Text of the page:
The Washington Redskins are changing their name because of its negative connotations, a friend posted on Facebook.
Apparently, the National Football League team will drop the “Washington” and be known simply as the Redskins.
But seriously, folks, check out this Washington Post lede:
Eleven days before the United Church of Christ will vote on a resolution calling for its 22,000 members to boycott the Washington Redskins, a team official called a top minister and asked him to speak to three Native Americans who support the controversial name.
Does anything about that opening sentence strike you as a little off? How about the 22,000 members? I mean, I knew that mainline denominations had shrunk in recent decades, but the last time I checked, the United Church of Christ had almost 1 million members across the U.S.
Alas, since the Post functions often as a national newspaper, I assumed that the figure related to the national denomination. Wrong.
The Rev. John R. Deckenback, who oversees churches and clergy in the Mid-Atlantic region, said he received a call Tuesday morning from the team’s chief financial officer, Karl Schreiber, who put the men, all from the Blackfeet Nation, on the phone. One after another, the men explained why the name was an honor and not the racial slur described by other Native American leaders and civil rights groups, Deckenback said.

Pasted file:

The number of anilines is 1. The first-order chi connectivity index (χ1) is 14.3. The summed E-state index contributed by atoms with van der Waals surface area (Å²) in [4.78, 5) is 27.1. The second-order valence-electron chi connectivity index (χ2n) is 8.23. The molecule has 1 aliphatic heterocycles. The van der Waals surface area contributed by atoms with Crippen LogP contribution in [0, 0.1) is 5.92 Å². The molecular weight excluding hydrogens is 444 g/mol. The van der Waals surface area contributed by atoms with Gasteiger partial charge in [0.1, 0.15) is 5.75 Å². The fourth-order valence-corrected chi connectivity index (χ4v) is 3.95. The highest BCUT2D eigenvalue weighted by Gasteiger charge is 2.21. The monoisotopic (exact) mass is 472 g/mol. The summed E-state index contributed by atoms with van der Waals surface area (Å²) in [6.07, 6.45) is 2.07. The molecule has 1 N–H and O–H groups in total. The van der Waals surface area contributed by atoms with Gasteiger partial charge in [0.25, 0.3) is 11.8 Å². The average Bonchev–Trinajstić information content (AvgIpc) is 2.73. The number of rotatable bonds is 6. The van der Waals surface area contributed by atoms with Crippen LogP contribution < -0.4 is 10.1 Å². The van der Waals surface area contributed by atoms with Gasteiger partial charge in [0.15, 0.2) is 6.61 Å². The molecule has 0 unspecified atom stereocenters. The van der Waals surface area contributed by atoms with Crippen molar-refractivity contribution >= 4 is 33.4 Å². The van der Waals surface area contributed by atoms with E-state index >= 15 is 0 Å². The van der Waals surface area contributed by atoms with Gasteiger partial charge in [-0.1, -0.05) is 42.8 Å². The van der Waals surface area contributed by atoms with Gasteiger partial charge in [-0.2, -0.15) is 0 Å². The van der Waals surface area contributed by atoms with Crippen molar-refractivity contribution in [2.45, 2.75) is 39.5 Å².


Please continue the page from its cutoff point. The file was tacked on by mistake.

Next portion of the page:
One of the men, who identified himself as Donald Wetzel Sr., spoke about how his father had designed the team’s logo, Deckenback said.The phone call came after an invitation was sent to team owner Daniel Snyder to appear at the annual meeting next week of the denomination’s Central Atlantic Conference, where a June 14 vote is scheduled on a resolution that would affect 180 congregations from Richmond to New Jersey.
The resolution calls for the members of the liberal denomination to “join a boycott of games played by the Washington National League Football team and not wear, display or purchase any items with the Washington National League Football team logo until the name changes.”
A previous story — published three months ago — does a better job of making clear up high that the proposed resolution involves a regional conference.
Neither story does a great job of explaining why a religious body feels the need to get involved in this particular dispute.
Also missing: any context on the 22,000 Mid-Atlantic members’ overall influence among the region’s people of faith and any details on what stands, if any, other religious groups in the D.C. area have taken on the Redskins name.